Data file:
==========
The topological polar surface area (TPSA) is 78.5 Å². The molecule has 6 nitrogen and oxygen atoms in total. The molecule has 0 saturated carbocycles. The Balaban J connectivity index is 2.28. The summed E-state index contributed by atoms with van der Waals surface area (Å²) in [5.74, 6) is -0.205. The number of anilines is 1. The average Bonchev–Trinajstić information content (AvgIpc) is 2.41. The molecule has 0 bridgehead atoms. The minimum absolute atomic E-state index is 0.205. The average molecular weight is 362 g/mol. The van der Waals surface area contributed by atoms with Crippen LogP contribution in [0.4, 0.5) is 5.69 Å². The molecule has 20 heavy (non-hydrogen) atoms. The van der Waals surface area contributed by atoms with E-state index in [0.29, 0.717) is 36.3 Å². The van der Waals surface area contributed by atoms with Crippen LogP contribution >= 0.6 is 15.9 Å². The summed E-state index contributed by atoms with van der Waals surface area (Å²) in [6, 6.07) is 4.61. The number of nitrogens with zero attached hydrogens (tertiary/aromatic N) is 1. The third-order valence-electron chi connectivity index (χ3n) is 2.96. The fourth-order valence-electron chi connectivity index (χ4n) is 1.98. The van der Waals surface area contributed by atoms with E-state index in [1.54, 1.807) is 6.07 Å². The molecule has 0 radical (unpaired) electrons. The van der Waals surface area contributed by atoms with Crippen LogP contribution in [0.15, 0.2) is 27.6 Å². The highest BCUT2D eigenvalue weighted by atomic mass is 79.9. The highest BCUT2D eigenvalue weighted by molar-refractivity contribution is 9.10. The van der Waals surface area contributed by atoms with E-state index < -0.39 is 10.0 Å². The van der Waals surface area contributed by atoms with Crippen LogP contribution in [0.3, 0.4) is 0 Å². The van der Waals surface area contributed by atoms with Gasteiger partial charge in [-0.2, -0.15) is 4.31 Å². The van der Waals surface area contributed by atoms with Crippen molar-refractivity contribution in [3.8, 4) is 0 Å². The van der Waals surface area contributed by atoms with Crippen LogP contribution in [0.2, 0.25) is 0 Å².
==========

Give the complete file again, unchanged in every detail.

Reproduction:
The topological polar surface area (TPSA) is 78.5 Å². The molecule has 6 nitrogen and oxygen atoms in total. The molecule has 0 saturated carbocycles. The Balaban J connectivity index is 2.28. The summed E-state index contributed by atoms with van der Waals surface area (Å²) in [5.74, 6) is -0.205. The number of anilines is 1. The average Bonchev–Trinajstić information content (AvgIpc) is 2.41. The molecule has 0 bridgehead atoms. The minimum absolute atomic E-state index is 0.205. The average molecular weight is 362 g/mol. The van der Waals surface area contributed by atoms with Crippen LogP contribution in [0.4, 0.5) is 5.69 Å². The molecule has 20 heavy (non-hydrogen) atoms. The van der Waals surface area contributed by atoms with E-state index in [0.29, 0.717) is 36.3 Å². The van der Waals surface area contributed by atoms with Crippen LogP contribution >= 0.6 is 15.9 Å². The summed E-state index contributed by atoms with van der Waals surface area (Å²) in [6, 6.07) is 4.61. The number of nitrogens with zero attached hydrogens (tertiary/aromatic N) is 1. The third-order valence-electron chi connectivity index (χ3n) is 2.96. The fourth-order valence-electron chi connectivity index (χ4n) is 1.98. The van der Waals surface area contributed by atoms with E-state index in [1.54, 1.807) is 6.07 Å². The molecule has 0 radical (unpaired) electrons. The van der Waals surface area contributed by atoms with Crippen LogP contribution in [0.15, 0.2) is 27.6 Å². The highest BCUT2D eigenvalue weighted by atomic mass is 79.9. The highest BCUT2D eigenvalue weighted by molar-refractivity contribution is 9.10. The van der Waals surface area contributed by atoms with E-state index < -0.39 is 10.0 Å². The van der Waals surface area contributed by atoms with Crippen LogP contribution in [0.3, 0.4) is 0 Å². The van der Waals surface area contributed by atoms with Gasteiger partial charge in [-0.2, -0.15) is 4.31 Å². The van der Waals surface area contributed by atoms with Crippen molar-refractivity contribution in [3.8, 4) is 0 Å². The van der Waals surface area contributed by atoms with Crippen LogP contribution in [0.2, 0.25) is 0 Å².